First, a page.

What Is True/Slant?
275+ knowledgeable contributors.
Reporting and insight on news of the moment.
Follow them and join the news conversation.

Jul. 6 2010 - 1:18 pm | 579 views | 0 recommendations | 0 comments

How to run in July (without getting heatstroke)

Runner - Upper Wainui Rd

Image by Peti (Deuxmont) Morgan via Flickr

Across the country temperatures are heating up and along the Eastern Seaboard the highs are predicted to top 100 this week. Common sense tells us that an ice cream cone and an air-conditioned room seem like a better idea than an outdoor run, but the fact is many fall marathon training plans have already begun. If you have a gym membership (and can survive the treadmill), that might be your best option, but what if you can’t run inside? It IS possible to run outside this summer, without collapsing from heatstroke. Read on for my “beat the heat” running tips!

  • If you can swing it, an early morning or evening jaunt will spare you from mid-day sun and the day’s hottest temperatures. And in many places, the sun doesn’t set until nearly 9pm, so you can still fit in a post-work run in the daylight.
  • Wear as little as possible – my summer running uniform is simply a sports bra, shorts, running shoes, and socks. I might not have abs of steele, but the 90 degree temperatures help me to get over any doubts about running shirtless.
  • Plan your route around water stops – I like to run in Central Park because there is a plentitude of public drinking fountains. If you can’t locate water fountains, bring some cash for a mid-run icy cold Gatorade stop or seek out your neighbor’s sprinklers. And if you see a cool and refreshing swimming pool? Take a dip! I won’t tell.
  • Adjust your pace. When the heat and humidity are high, plan on running at least 1 minute per mile slower than usual.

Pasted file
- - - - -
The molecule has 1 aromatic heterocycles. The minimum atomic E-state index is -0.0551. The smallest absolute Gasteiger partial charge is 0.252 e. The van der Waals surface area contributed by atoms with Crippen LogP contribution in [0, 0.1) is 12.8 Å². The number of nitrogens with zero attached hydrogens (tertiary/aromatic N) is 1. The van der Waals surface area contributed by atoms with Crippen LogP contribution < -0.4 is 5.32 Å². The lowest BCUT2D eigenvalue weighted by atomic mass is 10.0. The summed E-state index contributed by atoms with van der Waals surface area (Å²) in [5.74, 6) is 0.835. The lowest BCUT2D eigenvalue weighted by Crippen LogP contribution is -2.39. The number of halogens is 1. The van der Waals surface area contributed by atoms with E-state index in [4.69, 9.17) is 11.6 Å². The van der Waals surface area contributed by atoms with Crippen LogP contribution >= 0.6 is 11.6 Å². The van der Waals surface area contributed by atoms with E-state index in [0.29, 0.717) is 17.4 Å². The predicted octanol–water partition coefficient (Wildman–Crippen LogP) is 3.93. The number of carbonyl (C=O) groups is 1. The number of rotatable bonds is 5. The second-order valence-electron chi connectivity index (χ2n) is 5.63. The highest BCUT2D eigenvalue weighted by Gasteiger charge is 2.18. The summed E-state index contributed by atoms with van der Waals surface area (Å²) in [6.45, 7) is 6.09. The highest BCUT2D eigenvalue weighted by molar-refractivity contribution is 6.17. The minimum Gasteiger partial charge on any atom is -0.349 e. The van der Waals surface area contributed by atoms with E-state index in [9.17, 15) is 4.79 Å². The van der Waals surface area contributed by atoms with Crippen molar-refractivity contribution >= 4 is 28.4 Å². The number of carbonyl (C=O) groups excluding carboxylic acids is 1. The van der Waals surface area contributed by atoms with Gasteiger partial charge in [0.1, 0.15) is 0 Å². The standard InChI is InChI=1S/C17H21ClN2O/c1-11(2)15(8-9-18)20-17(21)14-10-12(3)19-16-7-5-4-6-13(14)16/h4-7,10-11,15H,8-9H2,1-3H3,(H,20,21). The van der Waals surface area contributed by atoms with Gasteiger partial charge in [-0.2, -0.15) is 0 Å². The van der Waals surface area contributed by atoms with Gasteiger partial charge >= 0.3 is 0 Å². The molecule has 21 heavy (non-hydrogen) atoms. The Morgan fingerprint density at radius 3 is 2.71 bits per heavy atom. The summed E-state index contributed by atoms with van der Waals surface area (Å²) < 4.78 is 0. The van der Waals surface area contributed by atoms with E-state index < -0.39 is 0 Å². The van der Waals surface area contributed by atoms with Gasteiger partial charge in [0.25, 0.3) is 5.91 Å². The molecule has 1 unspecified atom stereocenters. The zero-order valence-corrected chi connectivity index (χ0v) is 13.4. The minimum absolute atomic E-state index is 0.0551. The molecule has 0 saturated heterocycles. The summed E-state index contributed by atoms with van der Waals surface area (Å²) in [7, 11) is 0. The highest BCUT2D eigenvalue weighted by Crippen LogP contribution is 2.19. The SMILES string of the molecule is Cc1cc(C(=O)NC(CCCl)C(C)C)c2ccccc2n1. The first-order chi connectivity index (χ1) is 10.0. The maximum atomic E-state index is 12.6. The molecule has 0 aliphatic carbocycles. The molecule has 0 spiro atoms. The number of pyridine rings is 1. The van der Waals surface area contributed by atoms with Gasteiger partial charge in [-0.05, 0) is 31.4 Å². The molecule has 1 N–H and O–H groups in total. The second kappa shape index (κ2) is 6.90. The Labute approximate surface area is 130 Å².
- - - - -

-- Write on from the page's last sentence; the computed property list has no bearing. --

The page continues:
• Hydrate in advance. Rather than chugging a bunch of water or Gatorade minutes before a run (hello sloshy stomach…), drink slowly and steadily throughout the day. Increase your fluid and electrolyte intake until your urine is clear.

As is the case with any extreme weather running – be careful! Tell someone where you’re going/when you’ll be back and if you start to feel dizzy or sick, stop and take a break. Happy and safe summer running!


No Comments Yet
Post your comment »
Log in for notification options
Comments RSS

Post Your Comment

You must be logged in to post a comment

Log in with your True/Slant account.

Previously logged in with Facebook?

Create an account to join True/Slant now.

Facebook users:
Create T/S account with Facebook


Running Shorts is a part of the True/Slant network specializing in Running News, Trends, Insights and Perspectives. This blog is maintained by Megan Kretz (megan [dot] kretz [at] gmail [dot] com) and Geoff Decker (geoffreydecker [at] gmail [dot] com). Email either us with tips, suggestions or feedback. And thanks for reading!

See our profile »

Our Contributors

Megan KretzMegan Kretz
Matt FrazierMatt Frazier
Followers: 65
Contributor Since: October 2009

Our T/S Activity Feed